There’s a third plan, too. If both Sling Orange and Sling Blue offer something that you’re interested in, then you can get a package that comes with all the channels from both for $45 per month.
All of Sling’s base plans also feature a special introductory discount, with the Orange and Blue plans starting at $20 for the first month, and the combo plan starting at $35 for the first month.
There are add-ons for Sling TV, too, most of which are relatively inexpensive. As mentioned, you can add 50 hours of Cloud DVR services for $5 per month. There’s also a “Sports Extra” add-on that’s $10 per month, and includes ESPNU, ESPNews, NHL Network, and NBA TV. Parents with young children can get a Kids add-on for $5 per month that offers Disney Junior, Disney XD, and more. You can also add premium networks like Showtime and Starz for an extra $9 to $10 a month.
You can check out a full list of the channels available on Sling TV here.
Free-to-air local channels are compatible with Sling TV, too. If you have an over-the-air antenna, a way to connect it to your setup, and live in a supported area, you can incorporate those channels straight into the Sling TV interface.
Channel availability isn’t the only difference between Sling Orange and Sling Blue. With Sling Orange, you can only watch on one screen at a time — while on Sling Blue, you can watch on up to three. That makes Sling Blue arguably a better fit for families, in which different people might be watching on a different screen at the same time.
Where can I watch Sling TV?
Sling TV is available on a variety of mobile devices, media players, and smart TVs. Shutterstock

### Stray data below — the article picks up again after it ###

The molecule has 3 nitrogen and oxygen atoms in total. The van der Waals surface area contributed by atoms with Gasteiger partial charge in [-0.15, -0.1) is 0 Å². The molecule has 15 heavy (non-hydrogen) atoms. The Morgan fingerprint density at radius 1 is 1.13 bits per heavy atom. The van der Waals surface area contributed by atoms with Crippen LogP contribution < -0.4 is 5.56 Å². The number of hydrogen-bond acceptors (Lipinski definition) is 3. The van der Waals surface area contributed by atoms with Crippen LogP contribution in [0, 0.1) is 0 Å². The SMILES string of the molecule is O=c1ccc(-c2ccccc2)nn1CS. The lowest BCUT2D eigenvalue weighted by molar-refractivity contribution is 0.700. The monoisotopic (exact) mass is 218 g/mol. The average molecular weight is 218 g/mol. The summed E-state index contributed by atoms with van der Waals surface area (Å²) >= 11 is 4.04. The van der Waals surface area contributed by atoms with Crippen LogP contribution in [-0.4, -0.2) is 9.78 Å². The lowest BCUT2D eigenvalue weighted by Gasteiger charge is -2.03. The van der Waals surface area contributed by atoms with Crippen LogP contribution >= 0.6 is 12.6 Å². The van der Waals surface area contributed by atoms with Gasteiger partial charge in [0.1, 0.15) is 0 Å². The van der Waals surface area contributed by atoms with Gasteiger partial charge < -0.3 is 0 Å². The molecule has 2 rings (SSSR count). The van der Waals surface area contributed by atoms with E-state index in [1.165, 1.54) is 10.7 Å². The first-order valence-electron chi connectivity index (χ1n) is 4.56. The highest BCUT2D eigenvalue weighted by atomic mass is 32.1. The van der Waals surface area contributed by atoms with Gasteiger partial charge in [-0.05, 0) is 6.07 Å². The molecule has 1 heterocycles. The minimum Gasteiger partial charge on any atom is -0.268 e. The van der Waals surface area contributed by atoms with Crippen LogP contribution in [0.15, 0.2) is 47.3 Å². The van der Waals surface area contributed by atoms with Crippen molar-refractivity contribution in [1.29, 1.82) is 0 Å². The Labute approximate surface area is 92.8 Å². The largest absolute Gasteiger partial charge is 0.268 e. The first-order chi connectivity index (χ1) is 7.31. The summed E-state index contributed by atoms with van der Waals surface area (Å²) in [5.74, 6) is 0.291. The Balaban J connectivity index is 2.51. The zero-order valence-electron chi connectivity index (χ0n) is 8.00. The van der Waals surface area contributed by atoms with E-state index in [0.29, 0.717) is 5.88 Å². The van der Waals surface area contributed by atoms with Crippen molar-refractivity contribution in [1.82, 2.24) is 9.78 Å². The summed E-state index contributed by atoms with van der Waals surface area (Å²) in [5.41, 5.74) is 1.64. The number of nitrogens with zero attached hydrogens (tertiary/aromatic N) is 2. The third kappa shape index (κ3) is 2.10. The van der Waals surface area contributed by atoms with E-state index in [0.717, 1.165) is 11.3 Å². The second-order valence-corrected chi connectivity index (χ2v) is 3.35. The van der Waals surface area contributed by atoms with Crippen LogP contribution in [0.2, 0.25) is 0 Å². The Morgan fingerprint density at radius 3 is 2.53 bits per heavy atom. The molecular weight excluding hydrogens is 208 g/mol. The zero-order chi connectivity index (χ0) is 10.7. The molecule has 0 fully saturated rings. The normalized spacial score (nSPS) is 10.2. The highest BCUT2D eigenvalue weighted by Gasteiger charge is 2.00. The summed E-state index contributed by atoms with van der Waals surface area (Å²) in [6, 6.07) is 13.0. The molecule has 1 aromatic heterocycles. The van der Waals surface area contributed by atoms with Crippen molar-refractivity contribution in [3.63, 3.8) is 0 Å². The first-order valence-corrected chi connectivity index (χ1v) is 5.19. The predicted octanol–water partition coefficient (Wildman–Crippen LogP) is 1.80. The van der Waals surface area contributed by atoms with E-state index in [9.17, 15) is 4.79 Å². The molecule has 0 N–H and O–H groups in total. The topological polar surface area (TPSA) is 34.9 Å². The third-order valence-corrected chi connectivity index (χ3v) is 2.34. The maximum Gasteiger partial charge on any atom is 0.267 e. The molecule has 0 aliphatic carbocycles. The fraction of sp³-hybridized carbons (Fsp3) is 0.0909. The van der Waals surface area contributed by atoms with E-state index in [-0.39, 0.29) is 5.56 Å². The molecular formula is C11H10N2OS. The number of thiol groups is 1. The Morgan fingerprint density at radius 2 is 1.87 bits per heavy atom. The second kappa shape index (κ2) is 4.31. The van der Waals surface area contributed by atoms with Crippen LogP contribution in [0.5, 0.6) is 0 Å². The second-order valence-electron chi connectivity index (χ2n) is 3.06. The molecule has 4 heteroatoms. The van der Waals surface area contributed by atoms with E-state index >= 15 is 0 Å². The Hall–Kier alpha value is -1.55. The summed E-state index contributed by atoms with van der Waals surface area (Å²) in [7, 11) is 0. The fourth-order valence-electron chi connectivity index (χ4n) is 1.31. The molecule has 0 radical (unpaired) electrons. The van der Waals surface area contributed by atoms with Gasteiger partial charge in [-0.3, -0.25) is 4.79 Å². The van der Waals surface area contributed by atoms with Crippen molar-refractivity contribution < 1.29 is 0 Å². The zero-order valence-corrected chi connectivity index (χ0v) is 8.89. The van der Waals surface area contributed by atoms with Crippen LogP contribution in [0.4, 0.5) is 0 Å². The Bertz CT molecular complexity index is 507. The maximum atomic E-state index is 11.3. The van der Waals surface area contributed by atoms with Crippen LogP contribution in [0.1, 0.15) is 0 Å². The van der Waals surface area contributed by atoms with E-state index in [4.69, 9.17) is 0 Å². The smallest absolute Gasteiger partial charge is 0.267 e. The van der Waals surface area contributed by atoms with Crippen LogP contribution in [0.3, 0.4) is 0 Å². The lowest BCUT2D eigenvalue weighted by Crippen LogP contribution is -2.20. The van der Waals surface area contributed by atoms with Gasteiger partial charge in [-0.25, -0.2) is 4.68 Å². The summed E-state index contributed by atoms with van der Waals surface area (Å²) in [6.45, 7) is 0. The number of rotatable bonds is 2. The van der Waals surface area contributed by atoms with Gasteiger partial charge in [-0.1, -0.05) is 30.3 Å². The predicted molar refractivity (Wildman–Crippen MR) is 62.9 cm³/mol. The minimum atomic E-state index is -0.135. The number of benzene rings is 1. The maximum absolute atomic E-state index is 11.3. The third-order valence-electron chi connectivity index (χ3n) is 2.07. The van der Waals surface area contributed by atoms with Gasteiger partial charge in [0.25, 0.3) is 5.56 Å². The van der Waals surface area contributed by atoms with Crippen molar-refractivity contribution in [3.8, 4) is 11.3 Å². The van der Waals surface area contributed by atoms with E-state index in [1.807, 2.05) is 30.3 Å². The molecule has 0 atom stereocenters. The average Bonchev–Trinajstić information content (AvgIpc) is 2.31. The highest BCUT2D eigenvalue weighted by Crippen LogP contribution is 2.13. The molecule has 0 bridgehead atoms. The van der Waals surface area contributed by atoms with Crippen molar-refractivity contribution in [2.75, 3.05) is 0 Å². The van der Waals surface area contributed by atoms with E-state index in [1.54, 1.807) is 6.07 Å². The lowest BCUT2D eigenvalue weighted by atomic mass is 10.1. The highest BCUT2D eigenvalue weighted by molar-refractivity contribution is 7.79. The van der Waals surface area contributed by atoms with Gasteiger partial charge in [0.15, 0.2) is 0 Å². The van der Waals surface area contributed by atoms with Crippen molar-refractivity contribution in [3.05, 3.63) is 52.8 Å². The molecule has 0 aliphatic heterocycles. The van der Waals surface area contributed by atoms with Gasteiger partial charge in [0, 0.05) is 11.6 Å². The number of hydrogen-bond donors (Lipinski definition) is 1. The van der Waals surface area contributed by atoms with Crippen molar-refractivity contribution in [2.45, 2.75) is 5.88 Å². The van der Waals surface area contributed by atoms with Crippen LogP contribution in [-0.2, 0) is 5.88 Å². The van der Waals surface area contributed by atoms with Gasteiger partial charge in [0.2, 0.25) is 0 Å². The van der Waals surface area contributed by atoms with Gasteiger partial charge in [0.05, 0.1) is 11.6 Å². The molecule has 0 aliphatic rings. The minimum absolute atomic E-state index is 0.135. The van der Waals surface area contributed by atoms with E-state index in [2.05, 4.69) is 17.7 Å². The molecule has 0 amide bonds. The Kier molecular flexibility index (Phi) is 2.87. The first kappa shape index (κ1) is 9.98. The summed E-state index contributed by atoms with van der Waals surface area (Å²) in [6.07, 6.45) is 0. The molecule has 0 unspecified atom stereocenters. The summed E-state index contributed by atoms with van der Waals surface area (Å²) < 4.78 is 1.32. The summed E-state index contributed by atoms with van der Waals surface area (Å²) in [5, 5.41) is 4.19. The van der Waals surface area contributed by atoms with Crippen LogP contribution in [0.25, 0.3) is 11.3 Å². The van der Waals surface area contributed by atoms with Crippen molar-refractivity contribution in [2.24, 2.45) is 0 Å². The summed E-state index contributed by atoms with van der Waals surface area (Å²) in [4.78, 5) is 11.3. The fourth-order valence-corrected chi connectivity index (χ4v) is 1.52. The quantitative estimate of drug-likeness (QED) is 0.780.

One of the great things about Sling TV versus your traditional cable subscription is that you can watch your TV pretty much anywhere you have access to a digital device and internet. There are Sling TV apps available on both Android and iOS, so your phone and tablet supports it. There are also apps for the Apple TV, Fire TV, and Android TV, as well as Roku, Xbox One, and smart TV platforms from Samsung and LG. Safe to say, if you have a connected media device of some type, you should be able to get Sling TV on your setup.
Are there any limitations to Sling TV?
Sling TV works over your internet connection, and as such, you need a relatively fast internet connection to get good video quality. On a mobile device, Sling recommends at least 3 Mbps download speed for decent video quality. In your home, Sling recommends at least 25 Mbps from your internet provider for the best-quality streaming.
Another limitation is that local stations, like Fox and NBC, are only available in supported areas — and while those areas cover most people in the US, if you don’t live in or near a major city you may not get local programming.
What about on-demand video?
Sling TV includes live TV channels and a selection of on-demand content. YouTube/Sling TV
Sling TV is mainly for live TV, but there’s a selection of on-demand video you can watch, too, straight through the “Available Now” section. The content in that section, however, changes relatively frequently. That’s because of the fact that the on-demand selection isn’t determined by Sling. It’s Sling’s channel partners that opt to offer their own content on-demand.
Sling TV is a great way to enjoy live TV without being beholden to a cable company and without having to pay an arm and a leg for a cable package. It also allows you to enjoy TV anywhere as long as you have an internet connection, so if you find yourself bored on public transportation a lot, then it may be worth buying for you. You can sign up to Sling TV for yourself straight from the Sling TV website.